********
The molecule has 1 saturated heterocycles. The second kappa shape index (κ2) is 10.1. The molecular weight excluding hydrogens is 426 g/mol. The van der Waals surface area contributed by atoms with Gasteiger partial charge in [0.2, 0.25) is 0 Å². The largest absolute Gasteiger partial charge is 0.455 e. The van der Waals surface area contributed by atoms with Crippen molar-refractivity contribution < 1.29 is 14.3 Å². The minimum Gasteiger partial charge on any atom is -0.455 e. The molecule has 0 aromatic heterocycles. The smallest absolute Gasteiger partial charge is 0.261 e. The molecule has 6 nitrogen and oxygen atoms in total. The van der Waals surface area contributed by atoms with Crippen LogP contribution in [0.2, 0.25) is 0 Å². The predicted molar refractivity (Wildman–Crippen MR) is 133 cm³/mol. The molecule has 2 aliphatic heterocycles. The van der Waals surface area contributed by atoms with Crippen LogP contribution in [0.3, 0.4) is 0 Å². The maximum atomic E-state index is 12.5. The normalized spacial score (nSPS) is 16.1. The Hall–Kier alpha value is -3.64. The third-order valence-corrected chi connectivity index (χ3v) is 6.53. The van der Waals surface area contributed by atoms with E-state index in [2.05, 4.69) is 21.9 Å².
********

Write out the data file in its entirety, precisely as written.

The molecule has 1 saturated heterocycles. The second kappa shape index (κ2) is 10.1. The molecular weight excluding hydrogens is 426 g/mol. The van der Waals surface area contributed by atoms with Gasteiger partial charge in [0.2, 0.25) is 0 Å². The largest absolute Gasteiger partial charge is 0.455 e. The van der Waals surface area contributed by atoms with Crippen molar-refractivity contribution < 1.29 is 14.3 Å². The minimum Gasteiger partial charge on any atom is -0.455 e. The molecule has 0 aromatic heterocycles. The smallest absolute Gasteiger partial charge is 0.261 e. The molecule has 6 nitrogen and oxygen atoms in total. The van der Waals surface area contributed by atoms with Crippen LogP contribution in [0.2, 0.25) is 0 Å². The predicted molar refractivity (Wildman–Crippen MR) is 133 cm³/mol. The molecule has 2 aliphatic heterocycles. The van der Waals surface area contributed by atoms with Crippen LogP contribution in [0.3, 0.4) is 0 Å². The maximum atomic E-state index is 12.5. The normalized spacial score (nSPS) is 16.1. The Hall–Kier alpha value is -3.64. The third-order valence-corrected chi connectivity index (χ3v) is 6.53. The van der Waals surface area contributed by atoms with E-state index in [2.05, 4.69) is 21.9 Å².